Judge Tosses United Airlines Lawsuit Over ‘Hidden City’ Tickets

Skiplagged.com lives to see another day

Operations At Los Angeles Airport On The Busiest Travel Day Of The Year

The United Airlines terminal at Los Angeles International Airport on Nov. 27, 2013.

Photographer: Patrick T. Fallon/Bloomberg

United Airlines lost a legal round in its effort to stop a website that helps people find “hidden city” ticket pairs. The airline, along with online travel site Orbitz, sued New York-based Skiplagged.com and its founder, Aktarer Zaman, in November seeking an injunction to stop the site from sending users to Orbitz to purchase United tickets. A federal judge ruled Thursday that Illinois isn't the proper venue for the carrier's claims.

The “hidden city” ticketing technique involves buying an airline ticket between two cities with a connection, but ditching the rest of the trip. Say you want to fly from Las Vegas to Philadelphia but find a ticket from Vegas to Boston—with a connection in Philadelphia—that's cheaper. You land in Philly and prance out of the airport, retaining the savings.

When it sued, United said such ticketing schemes violate its fare rules. For one thing, the tickets capture seats that will go unused, and an airline would have no way to sell those unused seats. United also argued that hidden-city ticketing can delay flights as gate agents await travelers who don’t show up. Airlines already sometimes retaliate by canceling any remaining ticket portions of an itinerary or rescinding any frequent flier mileage for the trip. 

U.S. District Judge John Blakey ruled Thursday that Illinois isn’t the appropriate place for Chicago-based United to bring its lawsuit, given that neither Zaman nor Skiplagged has “relevant, meaningful contacts” in the state. “This dismissal does not preclude Plaintiff from refiling and litigating its claims in a proper forum,” Blakey wrote in his decision.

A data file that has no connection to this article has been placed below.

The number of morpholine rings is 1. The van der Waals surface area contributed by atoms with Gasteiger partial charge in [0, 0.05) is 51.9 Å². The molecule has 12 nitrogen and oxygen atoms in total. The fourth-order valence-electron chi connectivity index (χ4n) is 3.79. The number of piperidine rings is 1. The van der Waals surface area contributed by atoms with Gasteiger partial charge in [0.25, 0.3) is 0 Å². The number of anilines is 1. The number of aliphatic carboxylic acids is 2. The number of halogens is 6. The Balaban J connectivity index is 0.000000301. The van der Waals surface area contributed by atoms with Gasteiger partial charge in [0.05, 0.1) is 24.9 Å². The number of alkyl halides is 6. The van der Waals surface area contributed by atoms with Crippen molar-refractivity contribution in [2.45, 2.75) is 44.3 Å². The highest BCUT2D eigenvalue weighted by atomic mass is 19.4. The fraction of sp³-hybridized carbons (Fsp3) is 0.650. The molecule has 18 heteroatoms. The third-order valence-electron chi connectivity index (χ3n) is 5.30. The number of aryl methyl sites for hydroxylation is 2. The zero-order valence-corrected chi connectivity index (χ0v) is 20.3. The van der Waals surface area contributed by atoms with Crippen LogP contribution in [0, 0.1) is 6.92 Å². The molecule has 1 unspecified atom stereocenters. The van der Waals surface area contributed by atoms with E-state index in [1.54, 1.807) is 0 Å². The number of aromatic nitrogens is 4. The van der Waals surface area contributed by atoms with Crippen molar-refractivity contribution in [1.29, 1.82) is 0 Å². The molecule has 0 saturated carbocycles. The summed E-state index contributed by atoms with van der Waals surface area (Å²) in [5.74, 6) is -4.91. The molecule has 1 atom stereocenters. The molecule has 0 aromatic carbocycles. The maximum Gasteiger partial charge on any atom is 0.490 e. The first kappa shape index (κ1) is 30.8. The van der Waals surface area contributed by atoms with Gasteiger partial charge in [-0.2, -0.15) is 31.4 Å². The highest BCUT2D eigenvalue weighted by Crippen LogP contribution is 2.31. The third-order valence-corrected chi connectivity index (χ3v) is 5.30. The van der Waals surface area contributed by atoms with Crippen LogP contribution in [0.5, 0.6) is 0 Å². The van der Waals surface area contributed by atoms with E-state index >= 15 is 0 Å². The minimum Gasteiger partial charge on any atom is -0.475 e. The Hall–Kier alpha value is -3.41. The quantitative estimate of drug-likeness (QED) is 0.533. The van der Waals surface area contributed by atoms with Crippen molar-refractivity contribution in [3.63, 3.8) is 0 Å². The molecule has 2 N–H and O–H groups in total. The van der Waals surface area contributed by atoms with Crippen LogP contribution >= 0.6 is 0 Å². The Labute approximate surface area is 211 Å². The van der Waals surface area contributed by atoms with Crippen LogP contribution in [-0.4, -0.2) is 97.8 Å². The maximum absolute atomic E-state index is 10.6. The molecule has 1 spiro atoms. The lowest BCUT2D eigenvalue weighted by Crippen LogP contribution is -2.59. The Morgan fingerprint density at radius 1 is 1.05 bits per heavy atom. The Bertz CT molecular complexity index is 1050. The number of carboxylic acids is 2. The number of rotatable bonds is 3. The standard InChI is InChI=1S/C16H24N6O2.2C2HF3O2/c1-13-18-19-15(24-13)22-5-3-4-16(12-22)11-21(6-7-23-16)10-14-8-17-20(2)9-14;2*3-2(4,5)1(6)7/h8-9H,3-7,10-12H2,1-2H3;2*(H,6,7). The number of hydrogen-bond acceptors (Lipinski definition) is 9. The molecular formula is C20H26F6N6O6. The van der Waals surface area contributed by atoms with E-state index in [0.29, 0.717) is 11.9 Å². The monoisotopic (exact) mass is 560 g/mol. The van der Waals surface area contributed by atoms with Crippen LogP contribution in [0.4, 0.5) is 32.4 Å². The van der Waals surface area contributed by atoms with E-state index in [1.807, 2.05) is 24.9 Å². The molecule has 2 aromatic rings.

A United spokeswoman said Friday that the ruling was procedural and did not address the merits of United’s case. “We remain troubled that Mr. Zaman continues to openly encourage customers to violate our contract of carriage by purchasing hidden-city tickets, putting the validity of their ticket and MileagePlus status at risk,” spokeswoman Christen David said. She declined further comment on whether United plans to refile its lawsuit. 

If it does, New York is the only logical destination for a new lawsuit, said Zaman’s attorney, Irwin Schwartz. “If United wants to try to continue bullying Skiplagged for what it’s doing, they’re going to have to come to New York to do it,” he said, arguing that the site merely publishes public information on airfares and has a First Amendment right to do so. Zaman has raised more than $79,000 since December to help fund the lawsuit defense, according to a fundraising website he launched. His legal bills have not exceeded that amount, Schwartz said.

International media attention to the lawsuit has helped boost the site’s traffic enormously, Schwartz added. “God bless United, at least from a business perspective.” 

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